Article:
Norton. Jun. 2019. 288p. ISBN 9780393239591. $25.95; ebk. ISBN 9780393355710. F
In this timely and ultimately optimistic work, Habila (Oil on Water) examines the state of the African diaspora in Europe. An unnamed narrator, a Nigerian living in Virginia, accompanies his wife, Gina, to Berlin. There, she will work on an art installation, and he is expected to reignite his passion for a stalled doctoral thesis on the 1884 Berlin Conference at which Western countries plotted to despoil the African continent. Gina’s subjects are political exiles and refugees, and as she paints, her husband becomes immersed in their stories. There’s cinema student Mark, whose transgender status renders him an outcast in Malawi, and Libyan physician Manu, working as a nightclub bouncer while searching daily for his wife and son, lost during the Mediterranean crossing. When the narrator encounters Karim, a Somali shopkeeper who tells of traveling in exile through Yemen, Syria, and Turkey, a mix-up on the train lands him in a Sicilian deportation camp, where he internalizes the awful nature of statelessness.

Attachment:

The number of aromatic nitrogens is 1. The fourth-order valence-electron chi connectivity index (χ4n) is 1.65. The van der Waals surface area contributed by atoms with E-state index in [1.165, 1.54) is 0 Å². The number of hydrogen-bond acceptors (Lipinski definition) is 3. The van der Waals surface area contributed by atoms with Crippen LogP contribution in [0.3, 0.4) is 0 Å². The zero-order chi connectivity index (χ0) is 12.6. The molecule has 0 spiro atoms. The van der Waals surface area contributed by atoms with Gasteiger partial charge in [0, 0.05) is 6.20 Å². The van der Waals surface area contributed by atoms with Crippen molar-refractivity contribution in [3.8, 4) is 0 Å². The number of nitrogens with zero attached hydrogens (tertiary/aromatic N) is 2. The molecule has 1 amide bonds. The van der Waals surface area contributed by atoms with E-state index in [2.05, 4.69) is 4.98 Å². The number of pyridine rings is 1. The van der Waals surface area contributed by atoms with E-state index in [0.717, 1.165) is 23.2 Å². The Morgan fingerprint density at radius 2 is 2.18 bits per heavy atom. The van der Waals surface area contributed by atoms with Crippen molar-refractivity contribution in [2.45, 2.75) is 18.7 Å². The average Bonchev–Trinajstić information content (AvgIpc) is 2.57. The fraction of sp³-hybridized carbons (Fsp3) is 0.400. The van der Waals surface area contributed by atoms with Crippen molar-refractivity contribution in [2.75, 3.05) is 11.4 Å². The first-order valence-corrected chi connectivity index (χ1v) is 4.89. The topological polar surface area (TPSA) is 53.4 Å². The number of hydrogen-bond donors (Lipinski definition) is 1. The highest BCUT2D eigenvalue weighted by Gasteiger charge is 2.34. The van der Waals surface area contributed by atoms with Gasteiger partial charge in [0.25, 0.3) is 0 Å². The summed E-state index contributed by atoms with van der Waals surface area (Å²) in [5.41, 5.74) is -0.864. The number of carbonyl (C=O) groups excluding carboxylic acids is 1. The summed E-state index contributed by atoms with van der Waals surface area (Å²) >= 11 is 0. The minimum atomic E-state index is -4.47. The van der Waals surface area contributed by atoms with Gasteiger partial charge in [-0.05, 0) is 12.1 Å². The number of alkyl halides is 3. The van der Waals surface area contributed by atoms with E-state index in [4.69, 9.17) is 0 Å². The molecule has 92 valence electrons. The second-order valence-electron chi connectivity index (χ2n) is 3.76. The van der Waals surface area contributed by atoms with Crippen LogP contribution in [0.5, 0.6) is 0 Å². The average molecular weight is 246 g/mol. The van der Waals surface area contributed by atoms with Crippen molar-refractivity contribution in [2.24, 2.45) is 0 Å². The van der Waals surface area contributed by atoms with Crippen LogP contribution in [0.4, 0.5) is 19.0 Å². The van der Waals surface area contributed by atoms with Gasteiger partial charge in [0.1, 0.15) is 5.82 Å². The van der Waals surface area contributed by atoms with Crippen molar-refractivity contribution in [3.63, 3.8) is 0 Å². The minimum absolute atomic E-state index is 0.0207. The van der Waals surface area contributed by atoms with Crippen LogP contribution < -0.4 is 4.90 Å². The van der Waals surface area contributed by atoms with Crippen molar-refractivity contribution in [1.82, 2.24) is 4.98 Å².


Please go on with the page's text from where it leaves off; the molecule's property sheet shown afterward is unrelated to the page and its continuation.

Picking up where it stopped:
VERDICT Through six interconnected sections, Caine Prize winner and Chinua Achebe Fellow Habila evokes the visceral, heartbreaking anguish of the outsider’s dilemma: to assimilate or return to the land one calls home. Guaranteed to promote empathy and understanding for refugees worldwide. [See Prepub Alert, 12/6/18.]

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